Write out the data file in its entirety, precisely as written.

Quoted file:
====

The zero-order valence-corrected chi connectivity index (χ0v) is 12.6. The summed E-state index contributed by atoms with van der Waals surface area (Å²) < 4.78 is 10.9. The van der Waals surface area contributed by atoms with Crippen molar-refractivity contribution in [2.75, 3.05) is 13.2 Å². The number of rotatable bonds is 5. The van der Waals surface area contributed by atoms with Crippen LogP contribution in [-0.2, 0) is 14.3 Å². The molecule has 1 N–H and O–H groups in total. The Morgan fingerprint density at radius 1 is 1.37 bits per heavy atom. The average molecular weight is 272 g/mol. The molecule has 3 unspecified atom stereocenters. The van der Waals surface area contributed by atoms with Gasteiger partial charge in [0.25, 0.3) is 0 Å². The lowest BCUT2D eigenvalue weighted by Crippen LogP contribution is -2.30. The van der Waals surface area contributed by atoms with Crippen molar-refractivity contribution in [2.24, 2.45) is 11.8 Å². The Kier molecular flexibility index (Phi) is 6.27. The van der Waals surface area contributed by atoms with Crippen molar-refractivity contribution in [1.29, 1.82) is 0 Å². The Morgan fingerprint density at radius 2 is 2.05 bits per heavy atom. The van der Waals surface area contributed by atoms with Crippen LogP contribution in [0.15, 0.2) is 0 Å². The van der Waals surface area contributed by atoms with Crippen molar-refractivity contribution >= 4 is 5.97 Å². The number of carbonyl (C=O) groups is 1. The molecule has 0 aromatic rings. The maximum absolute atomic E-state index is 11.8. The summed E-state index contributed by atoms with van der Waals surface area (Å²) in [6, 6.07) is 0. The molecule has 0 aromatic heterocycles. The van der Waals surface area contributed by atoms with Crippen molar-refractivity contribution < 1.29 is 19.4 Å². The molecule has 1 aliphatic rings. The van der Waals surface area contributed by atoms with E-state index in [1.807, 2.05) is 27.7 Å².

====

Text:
The zero-order valence-corrected chi connectivity index (χ0v) is 12.6. The summed E-state index contributed by atoms with van der Waals surface area (Å²) < 4.78 is 10.9. The van der Waals surface area contributed by atoms with Crippen molar-refractivity contribution in [2.75, 3.05) is 13.2 Å². The number of rotatable bonds is 5. The van der Waals surface area contributed by atoms with Crippen LogP contribution in [-0.2, 0) is 14.3 Å². The molecule has 1 N–H and O–H groups in total. The Morgan fingerprint density at radius 1 is 1.37 bits per heavy atom. The average molecular weight is 272 g/mol. The molecule has 3 unspecified atom stereocenters. The van der Waals surface area contributed by atoms with Gasteiger partial charge in [0.25, 0.3) is 0 Å². The lowest BCUT2D eigenvalue weighted by Crippen LogP contribution is -2.30. The van der Waals surface area contributed by atoms with Crippen molar-refractivity contribution in [2.24, 2.45) is 11.8 Å². The Kier molecular flexibility index (Phi) is 6.27. The van der Waals surface area contributed by atoms with Crippen molar-refractivity contribution in [1.29, 1.82) is 0 Å². The Morgan fingerprint density at radius 2 is 2.05 bits per heavy atom. The van der Waals surface area contributed by atoms with Crippen LogP contribution in [0.15, 0.2) is 0 Å². The van der Waals surface area contributed by atoms with Crippen molar-refractivity contribution >= 4 is 5.97 Å². The number of carbonyl (C=O) groups is 1. The molecule has 0 aromatic rings. The maximum absolute atomic E-state index is 11.8. The summed E-state index contributed by atoms with van der Waals surface area (Å²) in [6, 6.07) is 0. The molecule has 0 aromatic heterocycles. The van der Waals surface area contributed by atoms with Crippen molar-refractivity contribution < 1.29 is 19.4 Å². The molecule has 1 aliphatic rings. The van der Waals surface area contributed by atoms with E-state index in [1.807, 2.05) is 27.7 Å².